How the loss of $600 a week will impact jobless people we’ve been following
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Correction (July 23, 2020): Previous versions of this web and audio story mischaracterized Don Darue’s employment status at 101.5 FM Truckee Tahoe Radio and included a misstatement about company employment decisions. They have been corrected.
If federal pandemic money goes away, the average unemployment check nationwide will drop more than 60%, to about $340 a week.
Don Darue and his family have been getting ready.
“We’ve been saving money in anticipation of the bottom falling out of all of this,” he said. Still, they’re facing a financial cliff.
“We were just talking about that this morning over breakfast — what are we going to do?” he said.
In pre-COVID times, Darue could be found most weekdays hosting morning drive-time radio in Truckee, California, a resort area near Lake Tahoe. When the state issued its stay-at-home order in March, the owner of his radio station, 101.5 FM Truckee Tahoe Radio, kept going into the office while all the other employees worked from home.
“We have worked tirelessly to keep our people employed and paid during this pandemic,” Merri Broglio, marketing manager for the station, told Marketplace.
But Darue had already been on leave since February, and after lockdown started, he stayed home to take care of his two elementary school-age kids, who were home from school. His wife still works supervising food services at a local hospital.
He’s been getting around $400 a week in state unemployment benefits, plus $600 a week federal — it’s actually a bit more than he was making at the radio station.
“Which helped things stay pretty status quo in our house,” he said.
However, Darue still doesn’t know if school’s reopening in the fall. If it doesn’t, he’ll be at home watching the kids.
“If I can’t go back to work, and the COVID relief ends, we are going to have to move. It seems counterintuitive, but during the pandemic, rents have gone up,” he said.
Jody Solell knows what his family’s going to do if the $600-a-week pandemic payment goes away: more of the same.
“We’re pretty frugal,” he said.
Back in March, Solell was furloughed from his job at a solar-energy installer in suburban Maryland.
“I mean, I cut back as soon as I got furloughed. I haven’t been in a store other than a grocery store since March,” he said. “Our credit card bill is like half of what it normally is.”
The loss of federal unemployment payments might force him to start charging the cards up again. Starting next week, Solell’s unemployment check will be reduced by two-thirds, to just $300 a week.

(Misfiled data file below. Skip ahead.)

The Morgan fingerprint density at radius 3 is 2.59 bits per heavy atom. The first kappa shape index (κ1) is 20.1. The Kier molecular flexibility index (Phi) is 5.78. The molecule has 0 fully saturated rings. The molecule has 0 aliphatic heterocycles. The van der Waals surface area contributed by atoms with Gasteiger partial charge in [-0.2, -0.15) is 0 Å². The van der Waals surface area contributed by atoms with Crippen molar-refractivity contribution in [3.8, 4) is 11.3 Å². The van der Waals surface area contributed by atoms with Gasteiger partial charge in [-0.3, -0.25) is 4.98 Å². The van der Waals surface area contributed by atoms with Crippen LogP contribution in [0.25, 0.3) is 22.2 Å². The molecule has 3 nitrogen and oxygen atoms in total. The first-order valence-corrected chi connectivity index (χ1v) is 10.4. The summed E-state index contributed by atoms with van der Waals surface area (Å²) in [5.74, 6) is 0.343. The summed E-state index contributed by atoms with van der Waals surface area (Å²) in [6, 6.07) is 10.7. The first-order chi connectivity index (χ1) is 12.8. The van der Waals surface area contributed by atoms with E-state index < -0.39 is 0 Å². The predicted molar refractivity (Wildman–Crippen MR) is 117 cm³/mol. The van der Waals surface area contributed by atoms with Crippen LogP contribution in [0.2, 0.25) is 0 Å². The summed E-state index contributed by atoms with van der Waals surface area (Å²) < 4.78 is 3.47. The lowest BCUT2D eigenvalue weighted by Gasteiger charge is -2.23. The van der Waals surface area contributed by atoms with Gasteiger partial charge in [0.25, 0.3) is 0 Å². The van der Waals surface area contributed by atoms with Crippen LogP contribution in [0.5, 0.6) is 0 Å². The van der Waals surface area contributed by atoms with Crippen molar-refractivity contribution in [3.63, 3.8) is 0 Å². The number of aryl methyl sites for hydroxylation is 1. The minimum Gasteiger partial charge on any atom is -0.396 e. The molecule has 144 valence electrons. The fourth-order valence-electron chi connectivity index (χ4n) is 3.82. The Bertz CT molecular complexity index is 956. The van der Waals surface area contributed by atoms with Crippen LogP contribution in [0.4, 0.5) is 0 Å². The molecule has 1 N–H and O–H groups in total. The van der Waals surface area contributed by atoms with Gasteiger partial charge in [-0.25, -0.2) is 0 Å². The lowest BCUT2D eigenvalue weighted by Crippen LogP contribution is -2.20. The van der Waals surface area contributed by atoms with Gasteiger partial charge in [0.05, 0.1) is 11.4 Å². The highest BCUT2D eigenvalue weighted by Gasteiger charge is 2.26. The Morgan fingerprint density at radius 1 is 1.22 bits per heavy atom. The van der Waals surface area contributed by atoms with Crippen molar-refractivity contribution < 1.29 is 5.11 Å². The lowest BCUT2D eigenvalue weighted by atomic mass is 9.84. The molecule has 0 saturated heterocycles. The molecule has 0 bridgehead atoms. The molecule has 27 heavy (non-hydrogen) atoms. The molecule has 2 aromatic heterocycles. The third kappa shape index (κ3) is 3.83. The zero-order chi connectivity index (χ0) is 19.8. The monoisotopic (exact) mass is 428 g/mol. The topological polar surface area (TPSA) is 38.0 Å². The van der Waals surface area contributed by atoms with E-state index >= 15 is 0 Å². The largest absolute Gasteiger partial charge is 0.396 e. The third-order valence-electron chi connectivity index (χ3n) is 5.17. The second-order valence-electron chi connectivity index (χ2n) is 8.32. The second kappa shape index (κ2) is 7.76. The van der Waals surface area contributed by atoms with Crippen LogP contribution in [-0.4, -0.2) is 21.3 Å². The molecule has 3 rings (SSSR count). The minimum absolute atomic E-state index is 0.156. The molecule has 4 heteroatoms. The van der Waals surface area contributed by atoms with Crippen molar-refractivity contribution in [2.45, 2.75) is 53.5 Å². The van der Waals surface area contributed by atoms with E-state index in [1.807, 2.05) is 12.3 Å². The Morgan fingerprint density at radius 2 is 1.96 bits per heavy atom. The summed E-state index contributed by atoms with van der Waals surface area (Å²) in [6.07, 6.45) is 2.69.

COVID-19 Economy FAQs
Millions of Americans are unemployed, but businesses say they are having trouble hiring. Why?
This economic crisis is unusual compared to traditional recessions, according to Daniel Zhao, senior economist with Glassdoor. “Many workers are still sitting out of the labor force because of health concerns or child care needs, and that makes it tough to find workers regardless of what you’re doing with wages or benefits,” Zhao said. “An extra dollar an hour isn’t going to make a cashier with preexisting conditions feel that it’s safe to return to work.” This can be seen in the restaurant industry: Some workers have quit or are reluctant to apply because of COVID-19 concerns, low pay, meager benefits and the stress that comes with a fast-paced, demanding job. Restaurants have been willing to offer signing bonuses and temporary wage increases. One McDonald’s is even paying people $50 just to interview.
Could waiving patents increase the global supply of COVID-19 vaccines?
India and South Africa have introduced a proposal to temporarily suspend patents on COVID-19 vaccines. Backers of the plan say it would increase the supply of vaccines around the world by allowing more countries to produce them. Skeptics say it’s not that simple. There’s now enough supply in the U.S that any adult who wants a shot should be able to get one soon. That reality is years away for most other countries. More than 100 countries have backed the proposal to temporarily waive COVID-19 vaccine patents. The U.S isn’t one of them, but the White House has said it’s considering the idea.
Can businesses deny you entry if you don’t have a vaccine passport?
As more Americans get vaccinated against COVID-19 and the economy continues reopening, some businesses are requiring proof of vaccination to enter their premises. The concept of a vaccine passport has raised ethical questions about data privacy and potential discrimination against the unvaccinated. However, legal experts say businesses have the right to deny entrance to those who can’t show proof.
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